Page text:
This July’s trade season for the Orioles is one that provides some small hope for the future of the team even as they have a 29-73 record. Along with the hope for renewal comes the sad reality that this chance of getting better in the future comes at the expense of trading away the good, longtime Orioles. So it is with Zach Britton, moved on Tuesday night to the Yankees for three minor league pitchers.
Britton came to the Orioles from his high school in Texas, a third round pick all the way back in 2006. He had been around for so long that he was here even before Andy MacPhail came around. His first professional pitches were thrown for the rookie-level Bluefield Orioles, which have not existed since 2010.
After about a year and a half, Britton really started to gain notice as a pitching prospect with solid performance first at Delmarva and then at Frederick. It was enough that, prior to the 2010 season, he started showing up towards the bottom of top 100 prospect lists. A strong 2010 season at Bowie and Norfolk bumped him up even higher before 2011, where Britton was as high as #17 on the Baseball Prospectus list.
That promise led to an MLB debut in April of that season, despite the O’s having spent all of spring training swearing that there was no way they could call up Britton so soon. One injury to Brian Matusz and that was out the window and Britton, at age 23, was thrust into the rotation.
Yet as we know, the path to success for that era of young O’s pitcher was a fraught one, if success was ever reached at all. Britton found that success with the O’s three years later when they decided to move him to the bullpen, and it turns out this was where he was meant to be. Freed from having to pitch six innings and face the same hitters three times a game, he could just throw his sinker and throw it well and no one could do much of anything about it.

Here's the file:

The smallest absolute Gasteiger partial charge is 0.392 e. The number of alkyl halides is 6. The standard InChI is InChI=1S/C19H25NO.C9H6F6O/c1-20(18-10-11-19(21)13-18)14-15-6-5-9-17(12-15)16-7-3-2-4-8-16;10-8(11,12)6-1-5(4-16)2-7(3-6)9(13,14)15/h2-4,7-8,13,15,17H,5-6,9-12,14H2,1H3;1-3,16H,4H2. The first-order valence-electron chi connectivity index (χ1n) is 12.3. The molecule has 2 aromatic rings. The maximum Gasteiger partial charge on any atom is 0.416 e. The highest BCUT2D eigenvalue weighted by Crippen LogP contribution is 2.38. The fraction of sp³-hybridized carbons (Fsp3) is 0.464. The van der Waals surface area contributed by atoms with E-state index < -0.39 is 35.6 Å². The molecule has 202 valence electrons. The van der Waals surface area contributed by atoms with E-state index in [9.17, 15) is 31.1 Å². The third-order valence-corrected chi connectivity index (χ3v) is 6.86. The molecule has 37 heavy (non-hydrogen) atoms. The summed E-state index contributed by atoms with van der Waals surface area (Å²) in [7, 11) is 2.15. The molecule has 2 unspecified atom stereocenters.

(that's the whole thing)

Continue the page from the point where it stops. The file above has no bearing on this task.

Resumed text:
The three-year stretch that began with that 2014 conversion to the bullpen are nothing short of incredible, the kind of thing that we may never be fortunate enough to see again from a late-inning Orioles reliever. In that time, Britton pitched in 204 games and collected a save in 120 of these, with a combined 1.38 ERA and 0.909 WHIP. You could put in Britton and the game would be won soon with no drama. That’s just how it was.
This was never more apparent than in the 2016 season when Britton posted a perfect 47-for-47 in save chances. That just doesn’t happen! Bad luck, one bad night, some kind of misfortune will strike even the best closers. Almost 30% of batters struck out against him that year, and of the ones who did put the ball in play, it went on the ground 80% of the time. The only blemish that year was the time that the Orioles rather infamously did not ask him to pitch.
Do you have a particular favorite Britton memory? Out of all of his 139 saves as an Oriole, second-most in club history, it’s one from the playoffs that doesn’t even count in his total that I remember the most:
Buck Showalter ordered the intentional walk right before this that put the tying run on base and the go-ahead run at the plate, then said Britton would throw a double-play and the Orioles would clinch the series. That’s exactly what happened! Buck was a prophet that night. And so the Orioles swept the Tigers in three games where the Tigers starters had all won Cy Youngs: Max Scherzer, Justin Verlander, David Price.
Maybe all of that would have happened without Britton out there in the bullpen, but in a series marked by the meltdowns of the Tigers bullpen, it’s huge that the O’s had a near-flawless closer to lock it down. If some jabroni had blown the game after the Delmon Young double in Game 2, it would not be remembered nearly so fondly. Britton retired the Tigers 1-2-3 and locked in that legend.
Britton was drafted. He pitched. He will always be Birdland. Of the 2014 AL East-winning Orioles, just seven players remain. Of the 2012 wild card squad, for which Britton also pitched, there are only four players left.
I close by borrowing from Jack Black and AC/DC, which played as Britton warmed up in recent years: We roll tonight to the guitar bite! And for those who have rocked, we salute you.